Shelved highlights Toronto’s Parkdale neighbourhood, Photo: Shelved, CTV
TORONTO — A new TV show is highlighting Toronto’s Parkdale community and the importance of local libraries. Created by The Office writer Anthony Q. Farrell, Shelved takes place in an underfunded library, home to an eclectic group of staff and colourful patrons who rely on the library for a variety of reasons. We caught up with Farrell, and star of the show Lyndie Greenwood, to learn more about the Parkdale-based series, premiering this evening.
Workplace comedy Shelved is set in Jameson Library, based on the real-life library in Toronto’s Parkdale community. Greenwood’s character Wendy Yarmouth is constantly fighting against red tape, underfunding, and a lack of resources in order to give back to the community.
Farrell explained that fans of The Office, Parks and Rec[creation], Abbott Elementary, and Cheers will also enjoy Shelved.
“Any time you have a workplace comedy it’s going to connect somehow to shows like The Office, even Mary Tyler Moore… the reason why people do shows in workplaces is because they’re familiar,” Farrell said, adding that it makes it easy for people to connect to.
Calling it a love letter to libraries, Farrell consulted with local librarians, organizations, and community members to ensure that the show was authentic to Parkdale. He shared that everyone he has spoken to has some type of warm connection with libraries, explaining that they foster a human connection, which is an important theme of the new series.
“I feel like the show will leave you in a better place after you’ve watched it than before you started watching it,” Farrell explained, adding that he feels libraries embody the concept of “putting more good into the world”.
“People can go to a library. They can sit there, they’re not asked for anything, they’re given things, they’re given resources, and the show is kind of like a love letter to libraries and those public services.”
Shelved: A Love Letter to Libraries, and Parkdale
“We actually shot on location in Parkdale for a couple of days to make sure that the authenticity is there,” said Farrell, adding that it was nice to highlight a part of Toronto that does not often get its time to shine.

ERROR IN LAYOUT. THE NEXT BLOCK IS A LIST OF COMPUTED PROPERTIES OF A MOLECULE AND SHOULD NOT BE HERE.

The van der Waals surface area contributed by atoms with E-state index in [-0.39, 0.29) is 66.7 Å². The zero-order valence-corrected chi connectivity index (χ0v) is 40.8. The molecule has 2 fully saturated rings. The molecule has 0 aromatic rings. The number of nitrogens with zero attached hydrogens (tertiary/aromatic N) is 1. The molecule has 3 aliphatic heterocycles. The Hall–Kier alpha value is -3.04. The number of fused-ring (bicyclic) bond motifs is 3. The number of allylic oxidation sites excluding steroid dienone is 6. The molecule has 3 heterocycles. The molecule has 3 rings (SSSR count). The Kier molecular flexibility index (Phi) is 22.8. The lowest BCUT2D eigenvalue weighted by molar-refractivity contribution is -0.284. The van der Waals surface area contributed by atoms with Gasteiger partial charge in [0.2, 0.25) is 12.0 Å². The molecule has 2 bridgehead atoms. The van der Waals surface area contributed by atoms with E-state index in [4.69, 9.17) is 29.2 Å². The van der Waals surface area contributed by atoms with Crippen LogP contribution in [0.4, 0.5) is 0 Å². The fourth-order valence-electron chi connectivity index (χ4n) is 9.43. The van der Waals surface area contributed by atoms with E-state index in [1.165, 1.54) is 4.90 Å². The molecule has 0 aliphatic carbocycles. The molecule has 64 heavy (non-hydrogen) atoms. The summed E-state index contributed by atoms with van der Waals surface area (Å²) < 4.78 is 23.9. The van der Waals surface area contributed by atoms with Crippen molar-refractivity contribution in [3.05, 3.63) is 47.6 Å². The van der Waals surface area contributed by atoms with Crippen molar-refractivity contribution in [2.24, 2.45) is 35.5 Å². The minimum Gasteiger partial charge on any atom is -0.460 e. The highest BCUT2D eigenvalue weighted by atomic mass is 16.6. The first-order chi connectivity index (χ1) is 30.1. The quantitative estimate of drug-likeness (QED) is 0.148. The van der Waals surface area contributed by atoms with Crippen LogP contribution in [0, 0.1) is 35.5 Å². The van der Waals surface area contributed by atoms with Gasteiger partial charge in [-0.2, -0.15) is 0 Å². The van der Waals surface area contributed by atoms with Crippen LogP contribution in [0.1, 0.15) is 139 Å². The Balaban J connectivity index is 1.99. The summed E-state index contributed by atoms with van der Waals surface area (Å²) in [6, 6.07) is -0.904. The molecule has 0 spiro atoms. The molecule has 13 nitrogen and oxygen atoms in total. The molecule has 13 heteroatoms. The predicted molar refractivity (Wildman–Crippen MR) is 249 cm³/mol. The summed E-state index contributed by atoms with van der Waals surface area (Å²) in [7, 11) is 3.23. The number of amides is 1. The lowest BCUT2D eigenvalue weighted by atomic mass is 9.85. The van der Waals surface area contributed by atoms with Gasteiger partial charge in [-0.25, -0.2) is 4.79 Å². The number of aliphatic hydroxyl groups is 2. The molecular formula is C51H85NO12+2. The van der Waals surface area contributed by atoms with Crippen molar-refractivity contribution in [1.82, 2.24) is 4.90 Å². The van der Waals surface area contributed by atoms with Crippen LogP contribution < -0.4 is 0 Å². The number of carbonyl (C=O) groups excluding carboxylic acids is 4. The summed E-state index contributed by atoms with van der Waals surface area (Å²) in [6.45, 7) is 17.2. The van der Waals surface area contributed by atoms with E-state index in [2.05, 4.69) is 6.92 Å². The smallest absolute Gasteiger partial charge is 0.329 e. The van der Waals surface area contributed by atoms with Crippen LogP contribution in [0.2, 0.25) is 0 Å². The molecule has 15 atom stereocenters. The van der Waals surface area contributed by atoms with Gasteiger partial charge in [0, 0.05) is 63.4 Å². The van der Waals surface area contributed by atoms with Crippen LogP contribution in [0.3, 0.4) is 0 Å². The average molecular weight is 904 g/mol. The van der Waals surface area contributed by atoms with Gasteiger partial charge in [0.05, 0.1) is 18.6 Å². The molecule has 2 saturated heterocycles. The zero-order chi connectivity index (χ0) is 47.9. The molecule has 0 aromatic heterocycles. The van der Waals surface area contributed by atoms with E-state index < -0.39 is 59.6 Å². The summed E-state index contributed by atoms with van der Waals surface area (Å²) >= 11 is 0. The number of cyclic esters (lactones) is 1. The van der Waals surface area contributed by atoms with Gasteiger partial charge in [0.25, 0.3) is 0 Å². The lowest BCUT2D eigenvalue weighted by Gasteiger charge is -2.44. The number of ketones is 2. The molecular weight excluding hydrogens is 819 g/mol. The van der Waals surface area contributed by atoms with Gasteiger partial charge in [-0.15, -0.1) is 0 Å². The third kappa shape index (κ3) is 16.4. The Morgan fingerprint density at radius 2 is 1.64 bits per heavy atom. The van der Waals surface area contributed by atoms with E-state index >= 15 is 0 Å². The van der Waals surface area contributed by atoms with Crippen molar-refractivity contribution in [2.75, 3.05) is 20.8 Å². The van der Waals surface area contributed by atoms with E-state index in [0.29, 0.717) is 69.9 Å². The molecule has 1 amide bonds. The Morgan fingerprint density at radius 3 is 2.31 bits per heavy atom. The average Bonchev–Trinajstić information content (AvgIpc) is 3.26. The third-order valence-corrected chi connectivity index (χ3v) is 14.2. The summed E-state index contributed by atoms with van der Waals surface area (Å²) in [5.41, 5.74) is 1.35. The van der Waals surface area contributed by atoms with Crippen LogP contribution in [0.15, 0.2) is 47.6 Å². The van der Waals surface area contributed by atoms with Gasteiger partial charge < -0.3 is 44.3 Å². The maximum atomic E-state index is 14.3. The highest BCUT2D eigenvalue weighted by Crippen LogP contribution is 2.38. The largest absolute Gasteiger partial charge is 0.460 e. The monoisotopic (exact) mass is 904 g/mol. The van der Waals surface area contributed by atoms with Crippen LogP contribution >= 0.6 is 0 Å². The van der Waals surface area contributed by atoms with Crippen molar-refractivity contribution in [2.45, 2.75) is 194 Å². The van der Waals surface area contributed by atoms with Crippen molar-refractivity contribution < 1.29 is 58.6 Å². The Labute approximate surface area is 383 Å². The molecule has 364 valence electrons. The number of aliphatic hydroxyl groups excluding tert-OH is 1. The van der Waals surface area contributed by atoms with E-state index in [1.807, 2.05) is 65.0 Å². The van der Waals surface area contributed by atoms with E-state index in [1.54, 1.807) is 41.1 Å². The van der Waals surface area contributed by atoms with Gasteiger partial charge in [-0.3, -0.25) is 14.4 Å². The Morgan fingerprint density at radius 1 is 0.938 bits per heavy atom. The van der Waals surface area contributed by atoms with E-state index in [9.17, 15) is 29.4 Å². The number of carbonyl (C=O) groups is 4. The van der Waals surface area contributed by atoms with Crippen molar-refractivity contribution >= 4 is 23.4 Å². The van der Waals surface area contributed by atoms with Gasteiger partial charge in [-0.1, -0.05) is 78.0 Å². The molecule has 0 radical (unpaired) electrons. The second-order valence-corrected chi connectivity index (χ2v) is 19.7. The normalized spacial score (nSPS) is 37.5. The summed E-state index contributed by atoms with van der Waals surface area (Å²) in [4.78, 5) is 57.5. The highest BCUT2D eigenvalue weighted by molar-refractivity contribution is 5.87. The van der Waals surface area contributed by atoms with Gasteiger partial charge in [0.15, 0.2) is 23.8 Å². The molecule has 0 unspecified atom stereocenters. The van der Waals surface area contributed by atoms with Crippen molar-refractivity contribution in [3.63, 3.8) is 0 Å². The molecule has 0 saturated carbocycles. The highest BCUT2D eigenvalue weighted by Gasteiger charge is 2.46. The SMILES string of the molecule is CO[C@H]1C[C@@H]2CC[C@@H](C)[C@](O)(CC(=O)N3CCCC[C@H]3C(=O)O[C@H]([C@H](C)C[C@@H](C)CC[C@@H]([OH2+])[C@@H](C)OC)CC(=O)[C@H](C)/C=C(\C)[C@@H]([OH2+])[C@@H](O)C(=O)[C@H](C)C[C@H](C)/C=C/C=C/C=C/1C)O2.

“It’s one of those parts of Toronto where a lot of people who are new to the country will start there, and after they’ve been in Canada for a few years they’ll move to different places and then a whole new bunch of people will come in. So Parkdale has changed and rearranged in so many different ways in the last 50-60 years, but we’re trying to make it authentic to what it was over the last year or two while we were shooting it,” said Farrell.
Farrell shared that in reality and on screen, many different people work at the library, and an even wider variety use their services. This is something that those working on the show did not shy away from.
“We have a lot of stories about service, about what it means to be a community leader, what it means to bring people together, and what it means to have a space that is open for everyone. What inclusivity, what real inclusivity looks like,” said Farrell.
With the series touching on topics like cancel culture, Farrell explained that there are a variety of views and angles covered in each story through the lens of different characters. Lyndie Greenwood’s character Wendy is one of them.
“It’s interesting to play a character who has to make lemonade out of lemons a lot,” Greenwood said, explaining that her character is the “momma bird” of the show.
“It’s almost a place that’s really hard to define,” Greenwood shared, adding that it almost takes a whole series to explore the Parkdale community.
Shelved: Why Writers Chose Parkdale
Explaining why they chose to have the series set in Parkdale, Farrell said that he feels Parkdale really represents the multicultural nature of the City of Toronto.
“Setting in Parkdale makes it feel natural and not forced when you have diverse characters and diverse people in the show. It doesn’t feel like you’re trying to put someone where they don’t belong.”
Shelved premieres Monday, March 6 on CTV at 9:30 p.m. ET. Let us know in the comments, is there another Toronto neighbourhood you’d like to have highlighted on TV?